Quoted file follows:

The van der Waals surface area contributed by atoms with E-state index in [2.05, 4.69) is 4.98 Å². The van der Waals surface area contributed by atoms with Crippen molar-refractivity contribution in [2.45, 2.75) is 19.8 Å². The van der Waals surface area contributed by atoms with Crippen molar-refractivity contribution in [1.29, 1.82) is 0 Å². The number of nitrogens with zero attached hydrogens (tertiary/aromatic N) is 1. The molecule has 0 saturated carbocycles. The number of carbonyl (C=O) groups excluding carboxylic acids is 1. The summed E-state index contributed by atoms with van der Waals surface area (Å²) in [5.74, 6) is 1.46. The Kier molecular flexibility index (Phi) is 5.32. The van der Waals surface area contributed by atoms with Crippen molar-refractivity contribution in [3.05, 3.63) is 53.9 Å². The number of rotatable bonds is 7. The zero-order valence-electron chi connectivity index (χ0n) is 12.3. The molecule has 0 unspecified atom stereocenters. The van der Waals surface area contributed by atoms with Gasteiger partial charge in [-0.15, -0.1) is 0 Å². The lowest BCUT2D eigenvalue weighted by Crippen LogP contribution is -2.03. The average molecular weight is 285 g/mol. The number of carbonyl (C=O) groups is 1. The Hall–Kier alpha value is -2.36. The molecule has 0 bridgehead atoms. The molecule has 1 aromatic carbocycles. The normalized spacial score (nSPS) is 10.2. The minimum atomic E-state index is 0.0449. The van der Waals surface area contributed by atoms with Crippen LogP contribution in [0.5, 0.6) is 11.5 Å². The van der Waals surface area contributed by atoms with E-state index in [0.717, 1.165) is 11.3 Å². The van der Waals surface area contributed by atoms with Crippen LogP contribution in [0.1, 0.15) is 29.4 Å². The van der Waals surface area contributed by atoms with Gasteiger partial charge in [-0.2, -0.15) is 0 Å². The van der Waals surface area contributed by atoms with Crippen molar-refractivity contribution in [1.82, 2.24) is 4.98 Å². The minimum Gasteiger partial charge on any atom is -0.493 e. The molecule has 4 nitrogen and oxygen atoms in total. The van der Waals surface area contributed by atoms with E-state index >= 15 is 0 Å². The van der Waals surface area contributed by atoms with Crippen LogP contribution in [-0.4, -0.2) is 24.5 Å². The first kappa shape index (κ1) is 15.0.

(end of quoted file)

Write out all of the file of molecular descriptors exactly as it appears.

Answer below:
The van der Waals surface area contributed by atoms with E-state index in [2.05, 4.69) is 4.98 Å². The van der Waals surface area contributed by atoms with Crippen molar-refractivity contribution in [2.45, 2.75) is 19.8 Å². The van der Waals surface area contributed by atoms with Crippen molar-refractivity contribution in [1.29, 1.82) is 0 Å². The number of nitrogens with zero attached hydrogens (tertiary/aromatic N) is 1. The molecule has 0 saturated carbocycles. The number of carbonyl (C=O) groups excluding carboxylic acids is 1. The summed E-state index contributed by atoms with van der Waals surface area (Å²) in [5.74, 6) is 1.46. The Kier molecular flexibility index (Phi) is 5.32. The van der Waals surface area contributed by atoms with Crippen molar-refractivity contribution in [3.05, 3.63) is 53.9 Å². The number of rotatable bonds is 7. The zero-order valence-electron chi connectivity index (χ0n) is 12.3. The molecule has 0 unspecified atom stereocenters. The van der Waals surface area contributed by atoms with Gasteiger partial charge in [-0.15, -0.1) is 0 Å². The lowest BCUT2D eigenvalue weighted by Crippen LogP contribution is -2.03. The average molecular weight is 285 g/mol. The number of carbonyl (C=O) groups is 1. The Hall–Kier alpha value is -2.36. The molecule has 0 bridgehead atoms. The molecule has 1 aromatic carbocycles. The normalized spacial score (nSPS) is 10.2. The minimum atomic E-state index is 0.0449. The van der Waals surface area contributed by atoms with Crippen LogP contribution in [0.5, 0.6) is 11.5 Å². The van der Waals surface area contributed by atoms with E-state index in [0.717, 1.165) is 11.3 Å². The van der Waals surface area contributed by atoms with Crippen LogP contribution in [0.1, 0.15) is 29.4 Å². The van der Waals surface area contributed by atoms with Gasteiger partial charge in [-0.2, -0.15) is 0 Å². The van der Waals surface area contributed by atoms with Crippen molar-refractivity contribution in [1.82, 2.24) is 4.98 Å². The minimum Gasteiger partial charge on any atom is -0.493 e. The molecule has 4 nitrogen and oxygen atoms in total. The van der Waals surface area contributed by atoms with E-state index >= 15 is 0 Å². The van der Waals surface area contributed by atoms with Crippen LogP contribution in [-0.4, -0.2) is 24.5 Å². The first kappa shape index (κ1) is 15.0.